Rousey's reported signing, Strikeforce folding alter landscape
Ronda Rousey's signing with the UFC was inevitable but no less significant
The folding of Strikeforce comes as little surprise given the UFC's track record
The Rousey move represents a major about-face for Dana White and the UFC
[Editor's note: After this column was posted Friday, Rousey's manager disputed the TMZ.com report that Rousey had already joined the UFC.]
Not that anyone is surprised.
That's one of the first things you might say if you were telling someone about the two news items that dramatically altered the mixed martial arts landscape Thursday night. But beyond their shared inevitability, Strikeforce shutting down and the fight promotion's biggest star, Ronda Rousey, moving to the UFC -- as first reported by TMZ.com and confirmed by numerous media outlets -- are as different in scope and significance as revelations get.
One is a last gasp. The other, an historic first.
Let's get Strikeforce out of the way first. After all, that's something that Zuffa, the UFC's parent company, has been working on since buying the promotion in March 2011. Dana White and Co. tried to convince us otherwise, but the signs were everywhere.
No sooner had word got out that the sport's biggest promotion was in control of its primary (though feeble) competitor -- an organization that White had been fond of referring to as "Strikefarce" -- when we began being fed a Dana mantra that Strikeforce's operation remained "business as usual." This was purported to be a reassurance, but we should have recognized it as ominous.
I mean, when Zuffa had bought other UFC competitors -- the World Extreme Cagefighting in 2006, the Pride Fighting Championships in 2007, the International Fight League in 2008 -- what happened? They all disappeared. So this pending dissolution of Strikeforce, reportedly to go down following a just-announced event on Showtime Jan. 12, is indeed business as usual.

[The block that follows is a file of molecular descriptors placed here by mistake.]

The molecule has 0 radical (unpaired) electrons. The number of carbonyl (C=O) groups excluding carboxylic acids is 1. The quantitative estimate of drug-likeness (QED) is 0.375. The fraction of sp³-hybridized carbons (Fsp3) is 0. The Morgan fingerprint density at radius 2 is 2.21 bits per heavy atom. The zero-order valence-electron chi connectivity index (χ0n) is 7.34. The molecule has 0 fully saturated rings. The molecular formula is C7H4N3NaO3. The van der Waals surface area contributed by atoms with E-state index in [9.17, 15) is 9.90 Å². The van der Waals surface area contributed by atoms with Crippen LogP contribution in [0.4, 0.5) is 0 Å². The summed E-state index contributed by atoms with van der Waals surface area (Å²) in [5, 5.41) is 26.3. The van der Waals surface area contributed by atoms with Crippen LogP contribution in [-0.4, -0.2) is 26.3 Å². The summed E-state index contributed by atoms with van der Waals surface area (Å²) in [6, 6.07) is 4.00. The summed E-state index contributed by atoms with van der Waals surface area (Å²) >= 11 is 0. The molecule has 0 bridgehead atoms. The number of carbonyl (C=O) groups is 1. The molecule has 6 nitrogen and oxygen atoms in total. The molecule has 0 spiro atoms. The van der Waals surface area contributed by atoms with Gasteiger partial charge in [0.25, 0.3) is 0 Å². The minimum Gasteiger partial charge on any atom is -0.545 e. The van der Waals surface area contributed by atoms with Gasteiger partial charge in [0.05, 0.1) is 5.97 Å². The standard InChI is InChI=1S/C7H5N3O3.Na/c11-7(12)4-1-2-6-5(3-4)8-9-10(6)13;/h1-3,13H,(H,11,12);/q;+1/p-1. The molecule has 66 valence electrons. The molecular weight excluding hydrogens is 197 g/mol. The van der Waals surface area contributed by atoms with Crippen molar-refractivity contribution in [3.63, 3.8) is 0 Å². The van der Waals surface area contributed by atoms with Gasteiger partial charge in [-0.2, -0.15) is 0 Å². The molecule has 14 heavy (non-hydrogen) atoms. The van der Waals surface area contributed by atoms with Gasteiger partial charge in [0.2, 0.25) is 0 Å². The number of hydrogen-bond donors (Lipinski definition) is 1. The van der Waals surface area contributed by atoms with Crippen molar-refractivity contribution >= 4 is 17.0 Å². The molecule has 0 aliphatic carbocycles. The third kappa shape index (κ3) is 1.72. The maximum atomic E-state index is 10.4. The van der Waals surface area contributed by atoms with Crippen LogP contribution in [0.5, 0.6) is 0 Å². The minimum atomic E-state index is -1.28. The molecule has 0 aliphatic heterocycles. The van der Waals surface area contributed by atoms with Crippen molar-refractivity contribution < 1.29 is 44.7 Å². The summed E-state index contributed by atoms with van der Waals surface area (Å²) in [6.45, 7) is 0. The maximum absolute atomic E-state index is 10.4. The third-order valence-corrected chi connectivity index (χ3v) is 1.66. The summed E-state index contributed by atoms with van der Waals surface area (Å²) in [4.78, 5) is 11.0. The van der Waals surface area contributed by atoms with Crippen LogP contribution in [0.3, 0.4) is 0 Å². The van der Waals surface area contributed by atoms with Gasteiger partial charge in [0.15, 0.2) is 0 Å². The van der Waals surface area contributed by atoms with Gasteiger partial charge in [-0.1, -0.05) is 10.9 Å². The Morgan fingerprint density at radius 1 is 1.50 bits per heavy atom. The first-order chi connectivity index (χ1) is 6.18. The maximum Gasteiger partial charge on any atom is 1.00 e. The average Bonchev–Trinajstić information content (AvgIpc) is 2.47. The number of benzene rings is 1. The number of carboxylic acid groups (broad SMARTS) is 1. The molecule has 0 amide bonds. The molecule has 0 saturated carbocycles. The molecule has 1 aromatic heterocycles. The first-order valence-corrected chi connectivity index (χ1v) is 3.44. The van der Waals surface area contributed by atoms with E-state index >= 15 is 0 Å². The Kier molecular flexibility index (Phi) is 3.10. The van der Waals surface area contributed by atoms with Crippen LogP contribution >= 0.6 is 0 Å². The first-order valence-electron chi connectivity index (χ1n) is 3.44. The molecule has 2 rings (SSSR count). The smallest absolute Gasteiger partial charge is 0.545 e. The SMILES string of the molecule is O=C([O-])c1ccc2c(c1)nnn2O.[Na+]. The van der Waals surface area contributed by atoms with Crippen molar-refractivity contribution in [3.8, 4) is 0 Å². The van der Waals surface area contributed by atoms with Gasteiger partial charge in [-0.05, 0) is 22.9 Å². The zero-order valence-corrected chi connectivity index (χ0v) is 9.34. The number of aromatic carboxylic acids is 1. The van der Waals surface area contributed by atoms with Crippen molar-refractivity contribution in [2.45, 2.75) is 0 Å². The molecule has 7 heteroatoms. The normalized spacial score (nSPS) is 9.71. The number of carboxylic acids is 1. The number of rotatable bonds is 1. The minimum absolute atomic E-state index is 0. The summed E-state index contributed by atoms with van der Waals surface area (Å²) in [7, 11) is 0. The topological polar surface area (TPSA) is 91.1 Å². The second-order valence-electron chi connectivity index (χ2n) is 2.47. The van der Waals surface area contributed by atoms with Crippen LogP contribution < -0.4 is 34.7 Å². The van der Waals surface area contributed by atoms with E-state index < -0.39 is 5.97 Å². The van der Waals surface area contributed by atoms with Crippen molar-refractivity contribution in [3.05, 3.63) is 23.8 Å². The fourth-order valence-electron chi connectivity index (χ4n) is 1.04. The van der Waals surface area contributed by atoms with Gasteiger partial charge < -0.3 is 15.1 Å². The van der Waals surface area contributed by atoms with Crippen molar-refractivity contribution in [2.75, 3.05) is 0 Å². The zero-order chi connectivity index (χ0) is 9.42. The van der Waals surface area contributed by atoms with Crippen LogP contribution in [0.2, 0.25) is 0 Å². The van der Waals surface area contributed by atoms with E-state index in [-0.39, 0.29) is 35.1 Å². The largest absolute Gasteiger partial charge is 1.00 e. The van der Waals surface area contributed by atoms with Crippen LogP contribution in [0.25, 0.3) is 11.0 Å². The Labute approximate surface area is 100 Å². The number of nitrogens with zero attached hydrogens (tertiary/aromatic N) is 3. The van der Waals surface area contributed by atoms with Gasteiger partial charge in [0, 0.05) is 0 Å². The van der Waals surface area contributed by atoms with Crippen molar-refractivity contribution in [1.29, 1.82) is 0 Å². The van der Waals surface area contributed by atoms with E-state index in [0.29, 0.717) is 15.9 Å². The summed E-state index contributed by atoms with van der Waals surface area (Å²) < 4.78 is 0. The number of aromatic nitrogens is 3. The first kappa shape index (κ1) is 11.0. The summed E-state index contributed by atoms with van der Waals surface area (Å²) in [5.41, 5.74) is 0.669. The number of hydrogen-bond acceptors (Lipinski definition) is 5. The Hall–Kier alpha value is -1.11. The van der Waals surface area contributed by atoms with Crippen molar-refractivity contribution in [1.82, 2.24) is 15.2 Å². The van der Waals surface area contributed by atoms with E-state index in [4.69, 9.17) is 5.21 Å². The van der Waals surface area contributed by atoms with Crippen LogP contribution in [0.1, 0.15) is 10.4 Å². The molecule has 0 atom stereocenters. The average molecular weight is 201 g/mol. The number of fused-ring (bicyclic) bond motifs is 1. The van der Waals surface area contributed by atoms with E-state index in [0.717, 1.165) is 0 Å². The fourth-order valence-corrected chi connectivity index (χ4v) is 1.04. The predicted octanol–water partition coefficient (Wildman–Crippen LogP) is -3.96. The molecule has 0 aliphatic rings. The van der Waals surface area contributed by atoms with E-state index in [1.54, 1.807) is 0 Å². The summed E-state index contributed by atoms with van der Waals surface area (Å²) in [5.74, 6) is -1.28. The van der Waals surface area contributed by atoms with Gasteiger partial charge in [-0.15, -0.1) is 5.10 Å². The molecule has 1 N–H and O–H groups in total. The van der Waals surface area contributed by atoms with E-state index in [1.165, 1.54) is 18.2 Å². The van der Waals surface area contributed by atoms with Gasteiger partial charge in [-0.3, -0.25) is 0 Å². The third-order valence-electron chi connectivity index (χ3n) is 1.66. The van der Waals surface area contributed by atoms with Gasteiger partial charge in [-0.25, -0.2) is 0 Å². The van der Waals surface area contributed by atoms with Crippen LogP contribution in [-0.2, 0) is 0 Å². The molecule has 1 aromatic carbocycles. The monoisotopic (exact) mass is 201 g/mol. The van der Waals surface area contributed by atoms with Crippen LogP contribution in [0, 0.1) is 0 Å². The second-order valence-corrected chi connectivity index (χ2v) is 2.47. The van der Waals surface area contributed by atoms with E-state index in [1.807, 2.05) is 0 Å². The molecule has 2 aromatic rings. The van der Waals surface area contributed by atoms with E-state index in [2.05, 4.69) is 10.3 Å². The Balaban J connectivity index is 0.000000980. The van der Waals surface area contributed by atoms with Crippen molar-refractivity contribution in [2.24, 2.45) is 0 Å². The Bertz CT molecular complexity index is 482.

Let's not be cavalier and ignore the real-life impact of the Strikeforce shutdown -- jobs will be lost, both inside and outside the cage -- but in terms of the fight game, this is not a passing that will be forlornly mourned. The organization has long been on its deathbed, even when its fight cards were actually taking place as scheduled. The last two have been canceled, however, and as the lights continued to dim, it became reasonable to surmise that we'd never hear from Strikeforce again.
Earlier this week, however, the promotion announced that Jan. 12 card featuring title defenses by all three off its remaining champions -- lightweight Gilbert Melendez, welterweight Nate Marquardt and middleweight Luke Rockhold -- plus its final Daniel Cormier fight before the two-time Olympic wrestler makes his announced move to the UFC. But even that big splash felt a little like one of those blowout pool parties college-age kids watching the house for Mom and Dad might plan for the weekend before the parents arrive home. Grab a drink, everyone, and let's dive in before the party's over!
Then again, maybe the celebration analogy should be reserved for the other bit of news: the UFC becoming a co-ed pool party. That the behemoth fight organization would bring on Rousey and presumably other women -- she has to fight someone -- is a stunning turnaround for a company whose mouthpiece had said as recently as last year that women would never fight in the UFC.